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Queens congresswoman gets racist voicemails over resolution condemning anti-Asian sentiment | amNewYork

Queens congresswoman gets racist voicemails over resolution condemning anti-Asian sentiment

U.S. Representative Grace Meng (D-NY) speaks during the third day of the Democratic National Convention in Philadelphia, Pennsylvania, U.S. July 27, 2016. REUTERS/Mike Segar

Parroting language that the president himself has used, a number of bigots swamped Queens Congresswoman Grace Meng’s voicemail inbox with hateful messages after she sponsored a resolution condemning anti-Asian sentiment during the COVID-19 pandemic.

Meng posted on her Twitter account a video documenting some of the racist calls she received which contained anti-Asian remarks that President Trump has made about the virus — calling it “Chinese virus” or “kung flu” due to its origination in China.

Last week, the House of Representatives passed a resolution that Meng had introduced which denounced all expressions of hatred against Asian Americans and called upon all public officials to do the same. It included references from statements made by Health and Human Services Secretary Alex Azar and Centers for Disease Control and Prevention Director Dr. Robert Redfield who condemned labeling the coronavirus with references to China as inappropriate.

The resolution did not reference Trump by name or the presidency, yet it passed on a largely party-line vote — with 164 Republicans voting against it.

“After that, I got many racist voicemails saying the very things we collectively condemned,” Meng wrote in her Sept. 25 tweet. “164 Republicans voted against #HRes908 & couldn’t condemn this hate. Words & actions have consequences. #COVID19.”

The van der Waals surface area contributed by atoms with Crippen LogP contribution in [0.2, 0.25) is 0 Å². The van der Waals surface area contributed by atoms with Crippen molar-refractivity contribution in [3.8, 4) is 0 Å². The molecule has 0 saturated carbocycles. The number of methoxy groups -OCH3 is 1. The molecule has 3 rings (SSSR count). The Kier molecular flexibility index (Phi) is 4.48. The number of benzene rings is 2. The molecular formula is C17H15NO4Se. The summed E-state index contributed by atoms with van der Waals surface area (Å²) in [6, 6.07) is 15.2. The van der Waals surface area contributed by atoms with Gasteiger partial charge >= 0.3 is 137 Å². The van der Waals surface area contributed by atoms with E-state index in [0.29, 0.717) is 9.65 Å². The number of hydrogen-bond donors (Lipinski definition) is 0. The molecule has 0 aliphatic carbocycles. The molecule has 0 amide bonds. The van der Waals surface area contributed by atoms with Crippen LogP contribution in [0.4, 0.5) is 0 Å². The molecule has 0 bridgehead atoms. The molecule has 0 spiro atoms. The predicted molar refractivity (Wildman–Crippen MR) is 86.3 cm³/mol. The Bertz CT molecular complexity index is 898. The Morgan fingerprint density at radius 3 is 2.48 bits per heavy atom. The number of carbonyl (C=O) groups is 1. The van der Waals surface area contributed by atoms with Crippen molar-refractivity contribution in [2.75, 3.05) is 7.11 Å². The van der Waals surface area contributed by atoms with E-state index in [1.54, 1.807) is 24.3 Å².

Most of the calls were traced through Caller ID to out-of-state numbers, according to a spokesperson for Meng’s office. The spokesperson declined to say if the matter was reported to Capitol Police saying “we don’t disclose what we report to Capitol Police for security reasons.”

The voicemails ranged from merely ignorant to malicious and threatening.

One male caller tried to diminish Meng’s stance against anti-Asian sentiment as “baloney.”

Another woman, who appeared to have a drawl, said that Meng “looked like a Chinese virus” and called her a “fat slob.” A male caller used the terms “kung flu virus” and “karate kid virus.” 

“I’ll call the FBI and put you in jail, you dumbass motherf—ker,” raged an unhinged male caller — apparently unaware that drafting and passing a resolution in Congress is not a crime in the United States of America.

Intercut between the racist voicemails are clips of Trump using some of the same terminology at previous press conferences and rallies.

At a June 20 rally in Tulsa, Oklahoma, Trump called it “kung flu.” He said the same thing during a March 18 press conference at the White House, and at another public event on June 23. Trump has also repeatedly called the coronavirus “Chinese virus.” 

New York City has seen a spike in hate crimes targeting Asian New Yorkers over the past year due to the COVID-19 outbreak. In August, the NYPD formed a special Asian American Hate Crime Task Force designed to investigate such incidents across the city and provide greater outreach to victims who may be reluctant to come forward.

The full Meng video is shown below (WARNING: Very graphic and racist language, viewer discretion strongly advised). 

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